There is this incredible witch hunt by anyone and everyone looking for the cause of the 1,000 point drop the other day. As I previously wrote, I think it was just pure good old fashioned fear. Was it exacerbated by technology? Perhaps, but fear was still the main driver. There are times, unbelievably, where a market just simply has no buyers. That’s right. For whatever reason, negative news perhaps, fear, illiquid market, seeing people rioting in the capitol of a major European city, etc there just aren’t any bids. If you don’t have any (or many) bids and you have a swarm of sellers then the few bids on the board get hit at potentially low prices. This is exactly what happened last week. It has happened since well before there were any computers and it happens now that we have computers (though perhaps a bit faster). Just look at some intra-day charts from the Great Depression. Huge drops were not uncommon. I’ll share an experience I had once. It is not the best example, but I have seen, first hand, what happens when fear grips a market:
I was trading long a particular futures contract late one night and a very important overseas report was due to come out. I was in the trade for this event and nothing more. This was back in the middle of the financial crisis so markets were very jittery as they are now, but I had been more than thorough with my research and felt that I had an edge. If the news is bad I hit the bids and I am out. If it’s good I wait for someone to buy me out (hopefully) at an undeserving premium. The overnight futures market can be very illiquid – prime for capturing inefficiencies, but also a very scary place to trade.
The news hits. It is bad. Sh*t! The bids fall off the board. There are no buyers. No one for me to sell to. Bear in mind this is 3AM EST and no one in their right mind is trading or even paying attention aside from a few market junkies like myself. So what do I do? I put in a bid WAY below the last price. I’m testing the waters to see if there is a bull out there who will match my price and maybe test the higher prices for me. And who knows, maybe I become a buyer at a very low price. I’m sort of playing both sides of a very inefficient market – not unlike a market maker. What happens next? My workstation buzzes and my buy order goes off. Someone was panicked by the news and hit my bid! I relaxed for a bit to make sure that what had just happened had really happened. Yes, someone had hit my bid and effectively lowered my overall basis to a point where I would certainly break-even on what should have been a losing trade. I went to bed thinking I had just saved myself a handful of cash in a few minutes. It was an inefficient, illiquid and fear-filled market at its most raw.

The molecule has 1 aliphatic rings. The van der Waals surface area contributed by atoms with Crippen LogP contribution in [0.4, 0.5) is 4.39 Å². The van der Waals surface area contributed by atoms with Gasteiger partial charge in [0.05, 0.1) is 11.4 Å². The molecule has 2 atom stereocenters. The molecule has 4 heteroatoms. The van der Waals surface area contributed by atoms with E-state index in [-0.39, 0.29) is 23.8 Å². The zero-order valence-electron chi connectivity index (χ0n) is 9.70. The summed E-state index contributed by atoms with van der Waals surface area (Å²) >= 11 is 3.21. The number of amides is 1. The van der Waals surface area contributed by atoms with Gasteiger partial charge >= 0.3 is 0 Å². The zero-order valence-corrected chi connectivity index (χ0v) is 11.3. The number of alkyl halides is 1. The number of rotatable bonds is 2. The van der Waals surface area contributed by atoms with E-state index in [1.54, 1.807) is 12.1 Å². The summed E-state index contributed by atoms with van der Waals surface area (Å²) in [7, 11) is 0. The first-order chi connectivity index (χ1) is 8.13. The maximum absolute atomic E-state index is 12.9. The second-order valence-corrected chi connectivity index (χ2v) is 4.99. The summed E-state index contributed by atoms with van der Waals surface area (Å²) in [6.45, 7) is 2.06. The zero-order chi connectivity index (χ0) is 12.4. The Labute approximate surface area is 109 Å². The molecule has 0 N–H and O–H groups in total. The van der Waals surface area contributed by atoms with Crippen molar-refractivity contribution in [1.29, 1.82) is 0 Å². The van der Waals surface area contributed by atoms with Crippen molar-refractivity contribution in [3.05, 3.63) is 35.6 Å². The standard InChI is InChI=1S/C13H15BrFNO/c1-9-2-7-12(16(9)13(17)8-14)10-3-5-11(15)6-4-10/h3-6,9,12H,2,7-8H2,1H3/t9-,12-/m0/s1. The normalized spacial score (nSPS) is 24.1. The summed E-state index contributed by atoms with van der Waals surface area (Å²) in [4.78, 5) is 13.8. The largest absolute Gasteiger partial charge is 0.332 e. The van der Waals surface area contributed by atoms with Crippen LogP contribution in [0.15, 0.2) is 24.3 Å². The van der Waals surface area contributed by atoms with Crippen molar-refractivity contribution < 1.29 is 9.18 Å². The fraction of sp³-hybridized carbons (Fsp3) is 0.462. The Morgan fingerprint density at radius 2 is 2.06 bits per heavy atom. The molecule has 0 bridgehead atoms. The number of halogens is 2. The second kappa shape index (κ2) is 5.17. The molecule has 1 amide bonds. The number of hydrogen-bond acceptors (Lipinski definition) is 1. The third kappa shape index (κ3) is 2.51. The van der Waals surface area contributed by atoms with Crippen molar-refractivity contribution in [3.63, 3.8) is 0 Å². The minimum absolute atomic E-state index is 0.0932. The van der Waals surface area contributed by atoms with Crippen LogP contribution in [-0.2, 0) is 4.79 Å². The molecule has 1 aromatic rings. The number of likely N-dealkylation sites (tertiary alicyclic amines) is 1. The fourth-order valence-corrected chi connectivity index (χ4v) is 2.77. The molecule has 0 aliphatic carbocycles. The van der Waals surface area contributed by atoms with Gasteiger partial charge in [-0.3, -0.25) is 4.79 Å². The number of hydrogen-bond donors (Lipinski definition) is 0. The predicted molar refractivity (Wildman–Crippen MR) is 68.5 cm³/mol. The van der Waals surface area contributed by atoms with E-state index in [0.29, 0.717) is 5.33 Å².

What happened next was unbelievable to me. I wake up in the morning and my order is busted out. I literally don’t own the shares I had owned when I went to sleep just a few hours before. The guy/gal placed an order error with the exchange and they actually busted the trade out. I couldn’t believe it. I called the exchange and no reasonable response was provided. I wound up taking a decent haircut on the trade, but it isn’t the only time I’ve seen weird things happen in an illiquid market and it won’t be the last. It’s not a perfect example, but this is a real-life example of what can happen when a market is illiquid and the buyers just dry up. People make mistakes, make rash decisions and sometimes markets crumble to prices they should never be at in the first place. Fear is a boring excuse for a market crash, but it’s always the cause and it always will be. After all, psychology will always drive markets regardless of how many computers we have up and running. At some point, raw human emotion always plays into the equation and that is the primary reason why markets are inefficient and will always be so.